An Overview of Programs and Initiatives Sponsored by DHHS to Promote Healthy Aging: A Background Paper for the Blueprint on Aging for the 21st Century Technical Advisory Group (TAG) Meeting. APPENDIX B: Programs and Activities Designed to Maintain the Mental Functioning of Older Persons or Prevent its Decline

01/11/2003

AoA

Older Adults and Mental Health: Issues and Opportunities

The AOA report Older Adults and Mental Health: Issues and Opportunities20 was written as a companion document to the Surgeon General's report on Mental Health.21 The report highlights the major issues in the field of mental health and aging and focuses on community services available to older persons, particularly those funded through the aging network by the Older Americans Act and/or by state, local, or private sources or programs such as Title XX, Medicare, or Medicaid.

The report highlights several strategies for addressing the mental health issues of older adults, while emphasizing the need for expanded partnerships to ensure that appropriate and effective services are widely available. Among the strategies advocated by the report are increased emphasis on health promotion, disease prevention and early intervention services, increasing collaboration among providers and with consumer groups, increasing public awareness and education about mental health issues, and addressing the needs of special populations.

NIA Behavioral and Social Research Program

This program supports research on changes in cognitive functioning over the life course through its Individual Behavioral Process Branch. This program encourages a number of studies that: (1) examine the influence of contexts on the cognitive functioning of aging persons; (2) investigate the effects of age-related changes in cognition on activities of daily living, social relationships, and health status; and (3) develop strategies for improving everyday functioning through cognitive interventions. Topics such as problem solving and decision making, social cognition, memory strategies, and reading and speech comprehension are of primary interest.18 We summarize a few of the studies in these areas below.

Alzheimer's Disease Anti-Inflammatory Prevention Trial (ADAPT)

ADAPT is a clinical trial, introduced in 2001, designed to test the use of anti-inflammatory medications for the prevention of Alzheimer's disease. Previous epidemiological studies have suggested an association between the use of anti-inflammatory drugs and decreased risk for Alzheimer's disease. In this study, two specific drugs--Naproxen and Celecoxib--will be tested for their ability to prevent Alzheimer's disease. Study participants are 70 years old or older and have a parent or sibling who has or had serious age-related memory loss, dementia, senility, or Alzheimer's disease.22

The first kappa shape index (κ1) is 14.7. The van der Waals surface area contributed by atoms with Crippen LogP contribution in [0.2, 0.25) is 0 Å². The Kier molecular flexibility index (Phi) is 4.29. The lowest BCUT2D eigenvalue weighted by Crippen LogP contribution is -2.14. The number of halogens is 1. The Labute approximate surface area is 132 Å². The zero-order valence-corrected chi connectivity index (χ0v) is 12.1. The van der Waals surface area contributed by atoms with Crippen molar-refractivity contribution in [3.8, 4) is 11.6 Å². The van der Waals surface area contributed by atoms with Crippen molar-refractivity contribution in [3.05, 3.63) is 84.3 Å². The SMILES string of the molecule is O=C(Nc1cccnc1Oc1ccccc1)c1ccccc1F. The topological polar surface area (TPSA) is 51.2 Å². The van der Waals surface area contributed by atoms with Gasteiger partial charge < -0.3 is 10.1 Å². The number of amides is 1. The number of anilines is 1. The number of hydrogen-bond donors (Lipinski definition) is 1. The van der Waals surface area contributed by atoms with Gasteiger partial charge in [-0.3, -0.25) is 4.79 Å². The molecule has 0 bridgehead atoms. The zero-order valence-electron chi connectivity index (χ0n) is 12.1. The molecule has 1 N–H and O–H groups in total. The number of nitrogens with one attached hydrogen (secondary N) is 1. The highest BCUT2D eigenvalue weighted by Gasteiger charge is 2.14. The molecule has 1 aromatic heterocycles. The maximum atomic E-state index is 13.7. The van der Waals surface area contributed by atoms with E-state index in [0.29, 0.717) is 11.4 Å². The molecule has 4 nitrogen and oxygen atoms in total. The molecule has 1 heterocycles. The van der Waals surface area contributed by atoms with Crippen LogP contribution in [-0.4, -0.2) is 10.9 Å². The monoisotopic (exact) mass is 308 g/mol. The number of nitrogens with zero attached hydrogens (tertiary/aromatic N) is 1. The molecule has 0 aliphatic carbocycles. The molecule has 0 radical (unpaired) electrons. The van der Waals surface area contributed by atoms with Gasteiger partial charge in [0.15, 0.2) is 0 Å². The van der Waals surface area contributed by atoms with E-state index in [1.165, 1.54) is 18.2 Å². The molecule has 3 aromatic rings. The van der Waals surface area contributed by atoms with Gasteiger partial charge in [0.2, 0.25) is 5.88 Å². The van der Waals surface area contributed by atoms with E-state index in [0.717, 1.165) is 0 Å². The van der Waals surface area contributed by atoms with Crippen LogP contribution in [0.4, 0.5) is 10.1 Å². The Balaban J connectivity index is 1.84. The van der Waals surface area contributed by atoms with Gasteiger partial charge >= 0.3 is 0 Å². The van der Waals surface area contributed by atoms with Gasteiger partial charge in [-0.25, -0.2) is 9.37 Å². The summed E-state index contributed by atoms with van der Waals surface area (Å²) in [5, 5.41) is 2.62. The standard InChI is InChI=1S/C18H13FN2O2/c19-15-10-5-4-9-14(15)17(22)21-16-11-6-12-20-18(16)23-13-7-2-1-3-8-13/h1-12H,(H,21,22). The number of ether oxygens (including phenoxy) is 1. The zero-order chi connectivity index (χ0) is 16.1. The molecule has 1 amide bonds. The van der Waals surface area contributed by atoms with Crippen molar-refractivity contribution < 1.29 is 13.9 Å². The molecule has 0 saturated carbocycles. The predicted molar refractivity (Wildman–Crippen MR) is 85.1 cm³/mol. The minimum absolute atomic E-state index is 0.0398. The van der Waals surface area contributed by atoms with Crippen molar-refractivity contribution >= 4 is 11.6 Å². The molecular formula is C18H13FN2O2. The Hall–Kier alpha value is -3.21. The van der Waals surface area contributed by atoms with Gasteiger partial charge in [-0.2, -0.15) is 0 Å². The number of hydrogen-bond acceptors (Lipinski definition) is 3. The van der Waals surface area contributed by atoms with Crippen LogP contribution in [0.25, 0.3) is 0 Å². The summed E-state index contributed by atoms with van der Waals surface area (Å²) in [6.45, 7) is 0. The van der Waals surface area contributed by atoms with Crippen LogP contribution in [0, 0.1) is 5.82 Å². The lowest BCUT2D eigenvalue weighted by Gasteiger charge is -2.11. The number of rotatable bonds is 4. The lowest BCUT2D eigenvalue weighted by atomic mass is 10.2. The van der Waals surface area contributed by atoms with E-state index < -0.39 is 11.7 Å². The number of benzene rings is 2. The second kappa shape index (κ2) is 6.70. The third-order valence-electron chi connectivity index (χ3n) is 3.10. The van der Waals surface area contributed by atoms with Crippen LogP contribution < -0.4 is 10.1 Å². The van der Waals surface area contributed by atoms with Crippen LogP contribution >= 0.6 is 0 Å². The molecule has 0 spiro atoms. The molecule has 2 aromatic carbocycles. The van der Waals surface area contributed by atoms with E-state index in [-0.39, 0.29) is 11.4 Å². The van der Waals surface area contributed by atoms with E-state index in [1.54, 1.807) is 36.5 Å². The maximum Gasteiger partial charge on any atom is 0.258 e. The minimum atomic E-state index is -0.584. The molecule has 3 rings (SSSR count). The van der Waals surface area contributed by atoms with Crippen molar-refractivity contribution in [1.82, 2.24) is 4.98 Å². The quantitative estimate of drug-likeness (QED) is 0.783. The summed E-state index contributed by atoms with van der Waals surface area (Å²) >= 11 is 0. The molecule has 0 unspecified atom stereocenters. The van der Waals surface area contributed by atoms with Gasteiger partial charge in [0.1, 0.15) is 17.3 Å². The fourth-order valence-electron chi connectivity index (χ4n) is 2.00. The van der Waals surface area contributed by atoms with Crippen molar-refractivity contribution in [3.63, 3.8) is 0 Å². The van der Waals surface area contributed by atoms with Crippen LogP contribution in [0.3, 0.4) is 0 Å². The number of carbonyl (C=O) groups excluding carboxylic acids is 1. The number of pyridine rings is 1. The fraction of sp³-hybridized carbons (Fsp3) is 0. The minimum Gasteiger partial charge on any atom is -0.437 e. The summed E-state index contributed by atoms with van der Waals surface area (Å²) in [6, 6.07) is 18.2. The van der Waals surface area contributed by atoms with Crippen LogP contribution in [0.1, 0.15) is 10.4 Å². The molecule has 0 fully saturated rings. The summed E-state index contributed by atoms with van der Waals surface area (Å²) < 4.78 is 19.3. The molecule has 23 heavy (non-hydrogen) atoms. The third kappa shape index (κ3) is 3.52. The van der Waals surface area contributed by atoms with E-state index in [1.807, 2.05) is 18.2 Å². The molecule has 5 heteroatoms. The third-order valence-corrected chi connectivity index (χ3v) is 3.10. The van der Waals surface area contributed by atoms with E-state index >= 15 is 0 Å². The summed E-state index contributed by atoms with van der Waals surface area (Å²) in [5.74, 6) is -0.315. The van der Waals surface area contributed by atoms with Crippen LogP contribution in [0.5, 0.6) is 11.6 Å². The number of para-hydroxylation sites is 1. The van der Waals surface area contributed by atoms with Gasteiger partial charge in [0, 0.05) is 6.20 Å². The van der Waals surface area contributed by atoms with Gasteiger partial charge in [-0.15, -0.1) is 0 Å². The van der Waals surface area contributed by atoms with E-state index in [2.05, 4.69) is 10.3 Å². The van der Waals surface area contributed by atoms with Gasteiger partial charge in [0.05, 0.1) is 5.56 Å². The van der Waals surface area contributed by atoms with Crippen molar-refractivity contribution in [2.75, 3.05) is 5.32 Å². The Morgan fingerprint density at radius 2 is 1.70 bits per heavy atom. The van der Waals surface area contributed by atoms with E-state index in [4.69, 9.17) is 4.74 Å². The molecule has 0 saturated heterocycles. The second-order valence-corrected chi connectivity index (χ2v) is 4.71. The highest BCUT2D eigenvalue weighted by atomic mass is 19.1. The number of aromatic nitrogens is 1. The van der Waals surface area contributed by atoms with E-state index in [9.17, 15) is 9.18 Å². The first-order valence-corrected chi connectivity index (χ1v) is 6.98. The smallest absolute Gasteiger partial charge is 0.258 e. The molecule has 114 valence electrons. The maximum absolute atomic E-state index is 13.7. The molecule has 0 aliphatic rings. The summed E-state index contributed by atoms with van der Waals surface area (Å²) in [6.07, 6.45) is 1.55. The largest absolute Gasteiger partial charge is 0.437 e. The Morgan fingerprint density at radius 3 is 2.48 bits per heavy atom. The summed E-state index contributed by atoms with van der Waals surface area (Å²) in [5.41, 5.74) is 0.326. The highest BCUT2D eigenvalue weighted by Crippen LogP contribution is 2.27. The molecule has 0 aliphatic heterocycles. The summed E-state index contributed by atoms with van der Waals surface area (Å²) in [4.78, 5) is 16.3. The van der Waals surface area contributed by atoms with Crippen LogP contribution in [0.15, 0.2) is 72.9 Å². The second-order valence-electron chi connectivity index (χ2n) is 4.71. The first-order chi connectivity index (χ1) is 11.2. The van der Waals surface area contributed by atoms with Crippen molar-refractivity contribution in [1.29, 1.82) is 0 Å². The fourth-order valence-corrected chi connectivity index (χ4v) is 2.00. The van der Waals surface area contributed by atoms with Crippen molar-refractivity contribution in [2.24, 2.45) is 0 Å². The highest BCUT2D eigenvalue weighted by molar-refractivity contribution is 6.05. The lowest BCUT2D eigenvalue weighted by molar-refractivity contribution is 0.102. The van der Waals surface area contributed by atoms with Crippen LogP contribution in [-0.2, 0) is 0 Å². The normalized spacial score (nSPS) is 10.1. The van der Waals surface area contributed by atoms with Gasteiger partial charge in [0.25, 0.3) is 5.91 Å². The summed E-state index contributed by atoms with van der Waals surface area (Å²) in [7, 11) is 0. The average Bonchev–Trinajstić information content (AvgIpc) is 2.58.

Moderate Exercise Program for Older Women Caregivers

This study was designed to assess the physical and mental health effects of exercising four times a week among 100 women aged 49 to 82. It was the first investigation of the effectiveness of a physical activity intervention tailored specifically to the mental and physical needs of caregivers. In comparison to women receiving only nutrition counseling, moderate exercisers slept better and lowered their blood pressure reactivity to stress tests.

Given that many women eventually will provide care to an ill or disabled relative, the findings of this study are very important. Dr. Sidney M. Stahl, Chief of Behavioral Medicine within the NIA's Behavioral and Social Research Program noted that "studies show that family caregiving accompanied by emotional strain is an independent risk factor for mortality among older adults. The study gives us some evidence that a self-directed exercise program can reduce stress reactions and perhaps improve the health of caregivers. This pilot intervention trial provides encouraging results and hope for a low-cost, effective means to combat caregiver stress."23

SAMHSA Mental Health and Aging Activities